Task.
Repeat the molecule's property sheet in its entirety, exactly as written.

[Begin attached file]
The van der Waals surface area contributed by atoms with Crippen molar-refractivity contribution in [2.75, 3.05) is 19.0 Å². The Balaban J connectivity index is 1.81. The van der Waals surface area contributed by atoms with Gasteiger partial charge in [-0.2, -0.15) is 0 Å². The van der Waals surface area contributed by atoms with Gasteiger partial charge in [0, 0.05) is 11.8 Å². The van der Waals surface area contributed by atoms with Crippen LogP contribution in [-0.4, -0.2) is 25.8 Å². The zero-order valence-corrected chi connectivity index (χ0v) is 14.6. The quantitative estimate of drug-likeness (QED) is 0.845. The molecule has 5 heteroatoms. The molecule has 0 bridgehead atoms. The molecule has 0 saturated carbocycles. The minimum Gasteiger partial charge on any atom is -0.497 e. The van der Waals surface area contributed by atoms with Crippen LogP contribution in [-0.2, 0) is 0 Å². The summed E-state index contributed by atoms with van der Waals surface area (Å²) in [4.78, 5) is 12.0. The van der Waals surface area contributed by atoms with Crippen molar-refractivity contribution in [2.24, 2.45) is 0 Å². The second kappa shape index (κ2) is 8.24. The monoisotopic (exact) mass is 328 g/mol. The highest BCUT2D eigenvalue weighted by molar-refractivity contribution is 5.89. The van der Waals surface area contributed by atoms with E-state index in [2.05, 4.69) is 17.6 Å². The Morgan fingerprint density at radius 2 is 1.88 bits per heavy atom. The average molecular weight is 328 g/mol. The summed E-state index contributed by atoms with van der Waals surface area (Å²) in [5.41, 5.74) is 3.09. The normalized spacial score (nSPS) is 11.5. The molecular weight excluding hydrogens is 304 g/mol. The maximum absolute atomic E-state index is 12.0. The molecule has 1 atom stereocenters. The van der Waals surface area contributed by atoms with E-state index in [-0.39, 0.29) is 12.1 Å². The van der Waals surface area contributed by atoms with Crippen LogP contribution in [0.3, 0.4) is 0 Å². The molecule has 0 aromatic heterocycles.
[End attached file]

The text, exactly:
The van der Waals surface area contributed by atoms with Crippen molar-refractivity contribution in [2.75, 3.05) is 19.0 Å². The Balaban J connectivity index is 1.81. The van der Waals surface area contributed by atoms with Gasteiger partial charge in [-0.2, -0.15) is 0 Å². The van der Waals surface area contributed by atoms with Gasteiger partial charge in [0, 0.05) is 11.8 Å². The van der Waals surface area contributed by atoms with Crippen LogP contribution in [-0.4, -0.2) is 25.8 Å². The zero-order valence-corrected chi connectivity index (χ0v) is 14.6. The quantitative estimate of drug-likeness (QED) is 0.845. The molecule has 5 heteroatoms. The molecule has 0 bridgehead atoms. The molecule has 0 saturated carbocycles. The minimum Gasteiger partial charge on any atom is -0.497 e. The van der Waals surface area contributed by atoms with Crippen LogP contribution in [-0.2, 0) is 0 Å². The summed E-state index contributed by atoms with van der Waals surface area (Å²) in [4.78, 5) is 12.0. The van der Waals surface area contributed by atoms with Crippen molar-refractivity contribution in [2.24, 2.45) is 0 Å². The second kappa shape index (κ2) is 8.24. The monoisotopic (exact) mass is 328 g/mol. The highest BCUT2D eigenvalue weighted by molar-refractivity contribution is 5.89. The van der Waals surface area contributed by atoms with E-state index in [2.05, 4.69) is 17.6 Å². The Morgan fingerprint density at radius 2 is 1.88 bits per heavy atom. The average molecular weight is 328 g/mol. The summed E-state index contributed by atoms with van der Waals surface area (Å²) in [5.41, 5.74) is 3.09. The normalized spacial score (nSPS) is 11.5. The molecular weight excluding hydrogens is 304 g/mol. The maximum absolute atomic E-state index is 12.0. The molecule has 1 atom stereocenters. The van der Waals surface area contributed by atoms with E-state index in [-0.39, 0.29) is 12.1 Å². The van der Waals surface area contributed by atoms with Crippen LogP contribution in [0.3, 0.4) is 0 Å². The molecule has 0 aromatic heterocycles.